Regular arrangement of doublet lens directly fabricated on a CMOS image sensor.

Researchers at the University of Stuttgart in Germany have used ultra-short laser pulses, in combination with optical photoresist, to create optical lenses barely larger than a human hair.

The femtosecond laser, with pulse durations smaller than 100 femtoseconds, is being focused in a microscope into liquid photoresist which rests on a glass substrate or an optical fiber. Two photons of the red laser beam with a wavelength of 785nm are being absorbed simultaneously in the focus and expose the photoresist. This crosslinks the polymer and hardens it. The laser beam is directed with a scanner or by moving the substrate. After exposure, the unexposed photoresist is washed away with a solvent. Only the hardened transparent polymer remains and forms the optical element.

Using this method, optical free-form surfaces can be created with sub-micrometer accuracy.

The precision of the 3D laser writing allows for construction of common spherical lenses as well as more ideal surfaces – such as paraboloids or aspheres of higher order. Optical systems with two or more lenses can be realized for the first time with this method, opening the door to aberration correction and micro-optical imaging systems with precision quality.

Ph.D. student Timo Gissibl in the group of Prof. Harald Giessen at the 4th Physics Institute printed micro-objectives with a diameter and height of 125µm, even on optical fibers, opening the path for construction of novel and extremely small endoscopes suited for small body openings or inspecting machine parts. The optical design was realized in the Stuttgart Research Center for Photonics Engineering by Ph.D. student Simon Thiele from the group of Prof. Alois Herkommer at the Institute of Technical Optics in Stuttgart.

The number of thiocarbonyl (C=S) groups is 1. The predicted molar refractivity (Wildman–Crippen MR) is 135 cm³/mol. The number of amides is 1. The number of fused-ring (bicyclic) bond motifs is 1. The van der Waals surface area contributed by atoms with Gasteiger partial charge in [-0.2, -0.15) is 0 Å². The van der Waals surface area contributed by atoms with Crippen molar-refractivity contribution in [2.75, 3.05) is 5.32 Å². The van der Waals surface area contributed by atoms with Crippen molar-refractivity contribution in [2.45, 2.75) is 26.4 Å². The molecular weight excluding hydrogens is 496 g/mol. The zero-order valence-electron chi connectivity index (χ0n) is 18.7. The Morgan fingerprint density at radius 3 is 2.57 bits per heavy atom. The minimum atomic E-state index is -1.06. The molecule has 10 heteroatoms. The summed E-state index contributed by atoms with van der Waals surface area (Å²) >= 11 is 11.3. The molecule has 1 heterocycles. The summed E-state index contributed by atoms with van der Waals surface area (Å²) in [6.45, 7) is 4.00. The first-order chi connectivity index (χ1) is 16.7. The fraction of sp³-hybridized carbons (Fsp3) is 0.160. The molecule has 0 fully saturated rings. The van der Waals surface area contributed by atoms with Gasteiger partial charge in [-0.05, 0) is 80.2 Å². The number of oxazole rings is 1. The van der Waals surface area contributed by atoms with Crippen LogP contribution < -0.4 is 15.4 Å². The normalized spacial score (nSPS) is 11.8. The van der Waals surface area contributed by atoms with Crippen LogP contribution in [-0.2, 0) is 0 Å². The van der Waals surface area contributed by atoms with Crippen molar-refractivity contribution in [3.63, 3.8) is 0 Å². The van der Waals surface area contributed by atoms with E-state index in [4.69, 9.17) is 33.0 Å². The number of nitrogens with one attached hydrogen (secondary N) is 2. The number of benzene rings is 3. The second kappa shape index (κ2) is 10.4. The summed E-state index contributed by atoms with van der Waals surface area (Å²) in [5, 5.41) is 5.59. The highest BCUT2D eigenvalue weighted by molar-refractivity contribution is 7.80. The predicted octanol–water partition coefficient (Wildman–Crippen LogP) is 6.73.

Image of a multi-lens system with a diameter of 600µm next to a doublet lens with a diameter of 120µm.

Gissibl also printed optical free-form surfaces and miniature objectives directly onto complementary metal-oxide semiconductor (CMOS) image chips, creating an extremely compact sensor. Using such optics, small cameras for drones that are no larger than a bee are possible as well as small sensors for autonomous cars, robots, and body sensors; and surround-cameras for cell phones.

The researchers were also able to combine their optics with illumination systems. The optics on an LED concentrate light in a narrow direction. Illumination of ring-shaped areas, triangles, or elongated rectangles can be obtained with miniature, free-form optics.

The Stuttgart researchers believe that 3D printing of optics will open a new era of optics manufacturing.

“The time from the idea, the optics design, a CAD model, to the finished, 3D printed micro-objectives is going to be less than a day,” Giessen states. “We are going to open potentials just like computer-aided design and computer-integrated manufacturing did in mechanical engineering a few years ago.”

The project was supported by Baden-Württemberg Stiftung within the project Spitzenforschung. The Karlsruhe startup Nanoscribe, founded by researchers from The Karlsruhe Institute of Technology, constructed the highly precise femtosecond 3D printer. Carl Zeiss AG in Oberkochen regularly gives the team advice. And some of the world’s leading endoscopy manufacturers can also be found in the state of Baden-Württemberg.

For additional information contact Prof. Dr. Harald Giessen, giessen@physik.uni-stuttgart.de or 0711.6856.5111.